Tax the Rich

Since no one can escape politics these days anyway we felt we may as well throw our hat in the ring by discussing a concept that get’s almost media attention as President Trump’s twitter account: the 1%.

Journalists and politicians alike reference people in this mysterious society constantly. They are both hero and villain. Paying over 1/3 of total taxes in the U.S. while simultaneously not deserving the incomes they earn.

No matter how you feel about the 1% and taxation, there is something that all of us need to sit back and think about; the 1% is not the same group of people from year to year.

In a study conducted by Washington University Professor Mark Rank, he found that 12% of the American population will be in the 1% for at least a year. Additionally, 39% will be in the 5% tier and 56% will be in the 10% tier.

What his study brings attention to is the fact that these groups are not some form of socioeconomic status system and they change constantly. Over half of Americans experience affluence in their lives and about that same percentage experience poverty. People fall into these tiers at different times in their lives and few stay there for long. Only 0.6% of the population stays in the 1% for more than a decade, so 40% of that category is a revolving door. †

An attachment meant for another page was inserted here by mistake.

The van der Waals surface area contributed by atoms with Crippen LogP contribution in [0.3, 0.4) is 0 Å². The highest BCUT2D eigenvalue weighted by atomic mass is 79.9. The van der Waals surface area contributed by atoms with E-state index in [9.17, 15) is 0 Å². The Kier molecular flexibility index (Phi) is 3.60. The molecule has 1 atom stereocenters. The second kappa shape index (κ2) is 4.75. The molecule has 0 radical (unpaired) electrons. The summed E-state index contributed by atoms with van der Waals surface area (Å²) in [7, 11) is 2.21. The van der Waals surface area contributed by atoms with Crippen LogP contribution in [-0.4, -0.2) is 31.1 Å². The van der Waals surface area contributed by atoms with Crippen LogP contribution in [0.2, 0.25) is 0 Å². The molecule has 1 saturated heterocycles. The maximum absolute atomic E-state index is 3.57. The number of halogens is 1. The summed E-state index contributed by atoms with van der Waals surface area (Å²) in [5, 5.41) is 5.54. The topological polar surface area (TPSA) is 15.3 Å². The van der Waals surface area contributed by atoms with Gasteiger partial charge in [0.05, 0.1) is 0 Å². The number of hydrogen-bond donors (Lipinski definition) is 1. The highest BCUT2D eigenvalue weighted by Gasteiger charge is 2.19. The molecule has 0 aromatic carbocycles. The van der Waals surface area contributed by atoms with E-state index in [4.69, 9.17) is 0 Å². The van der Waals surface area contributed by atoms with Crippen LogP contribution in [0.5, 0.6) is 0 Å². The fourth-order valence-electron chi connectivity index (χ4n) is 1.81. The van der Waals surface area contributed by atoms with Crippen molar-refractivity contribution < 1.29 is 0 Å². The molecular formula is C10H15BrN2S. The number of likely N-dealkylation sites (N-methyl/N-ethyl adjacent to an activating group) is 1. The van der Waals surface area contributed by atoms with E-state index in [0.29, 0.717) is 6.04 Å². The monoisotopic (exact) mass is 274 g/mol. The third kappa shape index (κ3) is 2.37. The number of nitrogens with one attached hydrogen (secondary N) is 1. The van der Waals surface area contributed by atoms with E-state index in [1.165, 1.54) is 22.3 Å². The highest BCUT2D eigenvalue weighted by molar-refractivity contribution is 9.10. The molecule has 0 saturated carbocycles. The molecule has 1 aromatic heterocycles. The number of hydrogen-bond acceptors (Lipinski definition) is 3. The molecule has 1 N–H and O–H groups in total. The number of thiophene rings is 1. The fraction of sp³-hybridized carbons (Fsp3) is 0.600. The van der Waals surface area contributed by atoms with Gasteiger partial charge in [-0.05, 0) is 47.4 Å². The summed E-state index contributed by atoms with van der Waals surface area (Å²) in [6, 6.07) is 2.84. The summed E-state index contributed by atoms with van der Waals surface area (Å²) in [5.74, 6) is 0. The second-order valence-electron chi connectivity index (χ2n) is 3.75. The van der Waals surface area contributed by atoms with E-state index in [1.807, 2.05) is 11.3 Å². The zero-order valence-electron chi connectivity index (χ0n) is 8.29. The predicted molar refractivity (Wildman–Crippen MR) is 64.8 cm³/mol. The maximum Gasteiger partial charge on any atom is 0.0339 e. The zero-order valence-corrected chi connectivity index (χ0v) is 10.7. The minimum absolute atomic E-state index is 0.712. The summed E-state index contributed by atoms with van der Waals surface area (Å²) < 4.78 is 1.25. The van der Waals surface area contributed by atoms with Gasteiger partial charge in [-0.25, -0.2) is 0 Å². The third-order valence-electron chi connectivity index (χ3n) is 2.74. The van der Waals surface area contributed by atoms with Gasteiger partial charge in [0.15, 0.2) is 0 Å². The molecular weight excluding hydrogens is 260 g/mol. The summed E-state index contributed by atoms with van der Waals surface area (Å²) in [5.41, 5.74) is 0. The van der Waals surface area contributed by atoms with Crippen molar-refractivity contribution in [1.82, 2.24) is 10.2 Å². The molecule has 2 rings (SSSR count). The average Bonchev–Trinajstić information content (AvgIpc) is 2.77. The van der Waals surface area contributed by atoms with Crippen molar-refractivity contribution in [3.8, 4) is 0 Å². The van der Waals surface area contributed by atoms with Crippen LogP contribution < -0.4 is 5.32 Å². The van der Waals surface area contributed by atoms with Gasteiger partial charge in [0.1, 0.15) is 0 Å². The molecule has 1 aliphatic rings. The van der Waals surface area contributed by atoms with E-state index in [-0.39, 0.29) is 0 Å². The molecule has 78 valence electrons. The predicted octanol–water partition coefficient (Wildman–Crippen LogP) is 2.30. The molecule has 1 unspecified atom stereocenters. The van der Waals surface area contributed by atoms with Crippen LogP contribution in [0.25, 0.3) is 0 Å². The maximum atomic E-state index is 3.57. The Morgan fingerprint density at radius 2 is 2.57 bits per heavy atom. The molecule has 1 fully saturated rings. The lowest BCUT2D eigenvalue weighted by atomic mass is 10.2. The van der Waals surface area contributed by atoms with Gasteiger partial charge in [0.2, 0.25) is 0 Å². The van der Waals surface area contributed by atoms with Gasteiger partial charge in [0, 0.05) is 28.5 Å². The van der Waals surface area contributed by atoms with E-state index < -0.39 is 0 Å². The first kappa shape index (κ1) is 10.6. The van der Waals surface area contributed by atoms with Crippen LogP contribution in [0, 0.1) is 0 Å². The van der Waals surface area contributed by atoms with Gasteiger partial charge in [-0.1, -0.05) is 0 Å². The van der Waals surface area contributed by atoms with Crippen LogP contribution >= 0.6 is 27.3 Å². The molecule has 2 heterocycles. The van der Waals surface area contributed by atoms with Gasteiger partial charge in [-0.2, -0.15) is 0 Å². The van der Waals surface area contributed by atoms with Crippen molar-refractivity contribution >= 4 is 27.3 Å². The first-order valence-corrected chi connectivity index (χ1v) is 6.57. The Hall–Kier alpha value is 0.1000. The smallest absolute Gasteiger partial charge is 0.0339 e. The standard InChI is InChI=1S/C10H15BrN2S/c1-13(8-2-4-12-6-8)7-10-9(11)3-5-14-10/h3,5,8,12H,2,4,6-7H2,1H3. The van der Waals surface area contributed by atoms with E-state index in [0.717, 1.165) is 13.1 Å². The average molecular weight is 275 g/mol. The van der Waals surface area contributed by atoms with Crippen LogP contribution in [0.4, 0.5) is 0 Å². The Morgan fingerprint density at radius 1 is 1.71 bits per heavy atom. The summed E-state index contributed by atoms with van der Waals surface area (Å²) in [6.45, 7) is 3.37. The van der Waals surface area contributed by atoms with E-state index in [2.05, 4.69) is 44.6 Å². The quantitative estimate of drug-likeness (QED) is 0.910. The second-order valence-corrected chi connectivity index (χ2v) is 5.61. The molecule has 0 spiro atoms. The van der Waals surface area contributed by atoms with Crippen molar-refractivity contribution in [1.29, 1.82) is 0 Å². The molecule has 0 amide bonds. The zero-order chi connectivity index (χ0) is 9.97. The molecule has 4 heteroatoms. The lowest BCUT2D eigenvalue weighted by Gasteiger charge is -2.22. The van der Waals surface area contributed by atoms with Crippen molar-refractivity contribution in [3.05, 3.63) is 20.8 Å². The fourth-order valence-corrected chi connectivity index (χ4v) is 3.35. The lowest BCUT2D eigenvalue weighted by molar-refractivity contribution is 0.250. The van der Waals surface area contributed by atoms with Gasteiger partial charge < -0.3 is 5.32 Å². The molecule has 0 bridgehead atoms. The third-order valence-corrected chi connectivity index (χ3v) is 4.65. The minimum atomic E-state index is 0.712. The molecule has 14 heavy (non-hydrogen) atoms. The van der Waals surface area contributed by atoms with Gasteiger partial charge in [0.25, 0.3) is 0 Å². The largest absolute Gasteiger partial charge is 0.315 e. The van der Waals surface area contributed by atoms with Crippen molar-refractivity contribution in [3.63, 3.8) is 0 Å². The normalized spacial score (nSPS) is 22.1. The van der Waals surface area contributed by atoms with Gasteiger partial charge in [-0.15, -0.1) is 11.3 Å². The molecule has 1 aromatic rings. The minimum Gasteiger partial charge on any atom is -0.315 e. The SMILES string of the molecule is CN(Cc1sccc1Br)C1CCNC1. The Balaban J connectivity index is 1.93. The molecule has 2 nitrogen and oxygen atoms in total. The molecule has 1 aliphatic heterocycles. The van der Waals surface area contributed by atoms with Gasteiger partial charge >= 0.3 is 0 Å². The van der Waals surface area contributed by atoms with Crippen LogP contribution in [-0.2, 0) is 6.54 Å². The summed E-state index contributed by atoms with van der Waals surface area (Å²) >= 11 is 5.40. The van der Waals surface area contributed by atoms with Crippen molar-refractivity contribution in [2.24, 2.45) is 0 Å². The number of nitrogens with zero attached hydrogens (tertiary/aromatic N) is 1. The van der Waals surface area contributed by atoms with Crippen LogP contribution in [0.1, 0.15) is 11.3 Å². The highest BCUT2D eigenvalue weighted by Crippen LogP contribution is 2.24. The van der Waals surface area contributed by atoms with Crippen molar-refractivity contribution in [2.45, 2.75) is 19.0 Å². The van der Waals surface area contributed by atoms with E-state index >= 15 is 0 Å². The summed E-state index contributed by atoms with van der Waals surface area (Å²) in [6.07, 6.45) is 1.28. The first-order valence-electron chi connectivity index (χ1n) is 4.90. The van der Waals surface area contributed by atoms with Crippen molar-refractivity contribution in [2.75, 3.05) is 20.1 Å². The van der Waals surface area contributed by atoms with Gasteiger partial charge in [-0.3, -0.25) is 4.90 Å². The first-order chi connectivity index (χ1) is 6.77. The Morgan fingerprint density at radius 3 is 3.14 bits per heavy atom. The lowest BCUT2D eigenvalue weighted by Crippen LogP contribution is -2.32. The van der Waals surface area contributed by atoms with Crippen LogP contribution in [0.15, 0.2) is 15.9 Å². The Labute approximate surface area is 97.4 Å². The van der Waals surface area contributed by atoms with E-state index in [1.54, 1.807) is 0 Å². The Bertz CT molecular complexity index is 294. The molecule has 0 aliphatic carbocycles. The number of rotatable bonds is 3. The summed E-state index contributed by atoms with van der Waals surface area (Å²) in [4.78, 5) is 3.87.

To us this was a great eye opener to remind us not to get caught up thinking that all of these classifications that get made up for people are real organizations of human beings. They are not, they are statistics. We think that’s very important to keep this in mind when formulating opinions.

These study findings also lend a very useful perspective to the importance of proper financial planning as they highlight how much income and affluence can change in a person’s life.

All the best,
Wesley R. Nicholson, Mike Allen and Aaron Everdyke